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dc.contributor.authorStimeling, Travisen_US
dc.date.accessioned2009-07-21en_US
dc.date.available2012-02-24T10:04:33Z
dc.date.issued2008-01-01en_US
dc.identifier.urihttps://digital.library.txstate.edu/handle/10877/2664
dc.description.abstractThe progressive country music scene that flourished in Austin during the 1970s was rooted in a musical community that shared a deep appreciation of live musical performance. Although such major music industry centers as New York, Los Angeles, and Nashville focused largely on the manufacturer and distribution of studio recordings, the Austin-based progressive country movement relied extensively on a vast array of live music venues, including such honky-tonks as the Split Rail Inn and the Broken Spoke, smaller folk clubs such as Castle Creek and the Saxon Pub, and large concert halls, including the Armadillo World Headquarters and the Austin Opry House.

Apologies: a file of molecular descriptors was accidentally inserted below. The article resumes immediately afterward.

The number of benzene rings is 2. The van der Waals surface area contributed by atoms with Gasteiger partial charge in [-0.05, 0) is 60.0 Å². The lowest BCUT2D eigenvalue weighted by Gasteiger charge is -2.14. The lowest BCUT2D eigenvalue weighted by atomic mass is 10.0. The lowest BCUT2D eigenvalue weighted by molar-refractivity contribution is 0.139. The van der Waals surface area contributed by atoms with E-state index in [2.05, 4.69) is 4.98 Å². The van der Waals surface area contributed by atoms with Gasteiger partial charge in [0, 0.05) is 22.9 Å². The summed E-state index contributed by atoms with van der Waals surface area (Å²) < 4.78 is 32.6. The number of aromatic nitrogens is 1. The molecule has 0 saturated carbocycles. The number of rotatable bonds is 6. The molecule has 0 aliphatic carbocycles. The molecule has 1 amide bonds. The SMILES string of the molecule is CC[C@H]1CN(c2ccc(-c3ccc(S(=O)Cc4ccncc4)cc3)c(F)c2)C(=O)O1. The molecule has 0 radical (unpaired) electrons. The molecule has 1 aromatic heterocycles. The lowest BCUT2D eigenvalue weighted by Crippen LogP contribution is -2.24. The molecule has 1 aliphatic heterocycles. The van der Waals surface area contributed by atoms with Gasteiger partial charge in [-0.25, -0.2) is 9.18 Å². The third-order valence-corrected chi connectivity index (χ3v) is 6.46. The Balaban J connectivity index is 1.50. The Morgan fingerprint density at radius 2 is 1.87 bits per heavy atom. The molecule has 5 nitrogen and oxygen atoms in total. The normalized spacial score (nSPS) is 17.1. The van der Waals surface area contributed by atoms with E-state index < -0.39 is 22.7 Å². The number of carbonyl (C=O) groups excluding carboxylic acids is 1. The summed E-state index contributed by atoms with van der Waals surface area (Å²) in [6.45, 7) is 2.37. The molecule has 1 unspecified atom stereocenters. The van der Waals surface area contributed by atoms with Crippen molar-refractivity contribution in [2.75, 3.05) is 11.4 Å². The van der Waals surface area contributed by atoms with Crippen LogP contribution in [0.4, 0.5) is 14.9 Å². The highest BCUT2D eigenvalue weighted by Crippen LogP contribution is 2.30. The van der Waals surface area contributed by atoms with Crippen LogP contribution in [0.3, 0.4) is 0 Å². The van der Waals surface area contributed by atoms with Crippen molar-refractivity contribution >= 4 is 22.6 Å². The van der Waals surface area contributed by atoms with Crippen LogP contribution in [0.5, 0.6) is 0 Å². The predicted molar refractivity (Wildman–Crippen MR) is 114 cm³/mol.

dc.formatText
dc.format.extent7 pages
dc.format.medium1 file (.pdf)
dc.language.isoen_USen_US
dc.sourceJournal of Texas Music History, 2008, Vol. 8, Issue 1, Article 4.
dc.subjectTexasen_US
dc.subjectMusicen_US
dc.subjectHistoryen_US
dc.subjectCountry musicen_US
dc.subjectConjuntoen_US
dc.subjectTejanoen_US
dc.subjectBluesen_US
dc.subjectR & Ben_US
dc.subjectCajunen_US
dc.subjectZydecoen_US
dc.subjectJazzen_US
dc.subjectGospelen_US
dc.title!Viva Terlingua!: Jerry Jeff Walker, Live Recordings, and the Authenticity of Progressive Country Musicen_US
txstate.documenttypeArticleen_US


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